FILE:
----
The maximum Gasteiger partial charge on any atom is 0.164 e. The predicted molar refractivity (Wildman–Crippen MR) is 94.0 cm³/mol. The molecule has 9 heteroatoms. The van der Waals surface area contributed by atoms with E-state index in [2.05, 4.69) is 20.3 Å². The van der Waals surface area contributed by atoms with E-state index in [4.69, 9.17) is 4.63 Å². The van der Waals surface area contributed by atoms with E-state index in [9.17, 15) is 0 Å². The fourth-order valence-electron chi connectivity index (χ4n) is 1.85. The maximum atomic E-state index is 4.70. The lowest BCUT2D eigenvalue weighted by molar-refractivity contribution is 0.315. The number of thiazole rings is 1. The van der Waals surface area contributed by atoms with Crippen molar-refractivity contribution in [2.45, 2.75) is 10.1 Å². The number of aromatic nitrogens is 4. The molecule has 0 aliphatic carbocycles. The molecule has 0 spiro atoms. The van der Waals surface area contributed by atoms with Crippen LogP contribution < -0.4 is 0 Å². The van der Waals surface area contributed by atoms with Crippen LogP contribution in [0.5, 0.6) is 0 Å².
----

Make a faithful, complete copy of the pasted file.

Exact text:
The maximum Gasteiger partial charge on any atom is 0.164 e. The predicted molar refractivity (Wildman–Crippen MR) is 94.0 cm³/mol. The molecule has 9 heteroatoms. The van der Waals surface area contributed by atoms with E-state index in [2.05, 4.69) is 20.3 Å². The van der Waals surface area contributed by atoms with E-state index in [4.69, 9.17) is 4.63 Å². The van der Waals surface area contributed by atoms with E-state index in [9.17, 15) is 0 Å². The fourth-order valence-electron chi connectivity index (χ4n) is 1.85. The maximum atomic E-state index is 4.70. The lowest BCUT2D eigenvalue weighted by molar-refractivity contribution is 0.315. The number of thiazole rings is 1. The van der Waals surface area contributed by atoms with Crippen molar-refractivity contribution in [2.45, 2.75) is 10.1 Å². The number of aromatic nitrogens is 4. The molecule has 0 aliphatic carbocycles. The molecule has 0 spiro atoms. The van der Waals surface area contributed by atoms with Crippen LogP contribution < -0.4 is 0 Å². The van der Waals surface area contributed by atoms with Crippen LogP contribution in [0.5, 0.6) is 0 Å².